A year or so later I discovered doll making and haven't really looked back. It ticks all my boxes; it allows me to be creative. I can pick it up and put it down as required. I can be as imaginative as I like with them and it is also a way to make a little extra money for the family. I like also the political statement I make quietly through making them, that handmade things, made with love and natural materials are better for the planet, the buyer, the maker and the recipient than any mass produced, chemically laden-ed plastic rubbish.
Now I am getting better at sewing too, I tend to make the kids many of their clothes, like these trousers I made for Rebe last week,
really soft organic cottons, stretchy waist and elasticated around the ankles so they won't drag in the mud or sand.
Because creativity is so primary for me, I feel it is very important that my children live in a home where their own creativity is encouraged and celebrated too.
I see in Rebe the same frantic need to create. Some mornings she will be pacing around in her nightie muttering 'What should I make? What should I make?' before an idea strikes her and she's off and running. It's times like these that I find it important to have the necessary means to create.
|getting the felt box out
|benny's finished christmas tree ornament
So we always have paper and good quality pencils and paints in supply. Glue, card, pipe cleaners, felt, fabric, needles, stuffing. All essentials in our house. Also things like lego, playdough, baking, simple open ended toys like play cloths all encourage and allow creative expression for all ages groups.
Something I have found really useful is having a 'work table': a second table in the kitchen where the kids can get as messy as they like, as close to meal times as they like and if I don't feel like cleaning it up straight away I don't have to.
All 3 kids have a different need to create. Rebe, as I already mentioned has a very high need to create, it's an important part of who she is. Benny on the other hand, has less of a need to create physical things, his is all in his imagination and play. Joa....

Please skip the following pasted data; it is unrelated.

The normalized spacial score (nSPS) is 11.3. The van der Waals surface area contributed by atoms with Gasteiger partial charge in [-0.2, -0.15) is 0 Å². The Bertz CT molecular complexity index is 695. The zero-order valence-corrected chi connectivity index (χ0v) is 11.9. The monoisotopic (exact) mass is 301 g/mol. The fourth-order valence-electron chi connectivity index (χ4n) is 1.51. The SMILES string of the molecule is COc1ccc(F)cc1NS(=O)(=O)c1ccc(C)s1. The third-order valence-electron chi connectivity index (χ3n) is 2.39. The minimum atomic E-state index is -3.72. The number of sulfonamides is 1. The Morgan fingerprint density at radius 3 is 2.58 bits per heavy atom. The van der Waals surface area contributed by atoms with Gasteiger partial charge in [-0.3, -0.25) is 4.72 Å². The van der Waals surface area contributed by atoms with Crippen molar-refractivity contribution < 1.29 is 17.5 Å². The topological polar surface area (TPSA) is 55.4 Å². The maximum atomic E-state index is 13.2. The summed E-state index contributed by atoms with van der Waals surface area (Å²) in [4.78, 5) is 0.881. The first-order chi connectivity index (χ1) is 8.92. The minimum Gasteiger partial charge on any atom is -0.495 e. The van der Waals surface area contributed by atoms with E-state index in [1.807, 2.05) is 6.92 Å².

|toy dog completely wrapped in sellotape
- exclusive access to a private Facebook group for creative mothers
- a vibrant greetings card and book-mark of one of the author's paintings.
Kindle and paperback editions from Amazon.co.uk, Amazon.com, Book Depository, Barnes and Noble
or order it from your local bookshop!
Lilly Higgins is a passionate food writer. Now a mother of two boys, she's discovered a new calling: to instil in them a love of food and creativity in the kitchen.
DeAnna L'am shares how visioning the New Year with your child is an invitation to be inspired: use creativity and resolutions to create a fun road map for the year ahead.
Molly at Talk Birth on Releasing Our Butterflies - balancing motherhood with creativity.
Laura shares some of the creativity happening at Nestled Under Rainbows and a few thoughts about creativity.
Georgie at Visual Toast celebrates her own unique culture of creativity at home.
Esther at Nurtureworkshop spreads the love of the ordinary, the delights of everyday things that can be an adventure of the imagination.
For Dawn at The Barefoot Home creativity is always a free form expression to be shared by all in a supportive environment where anything can be an art material.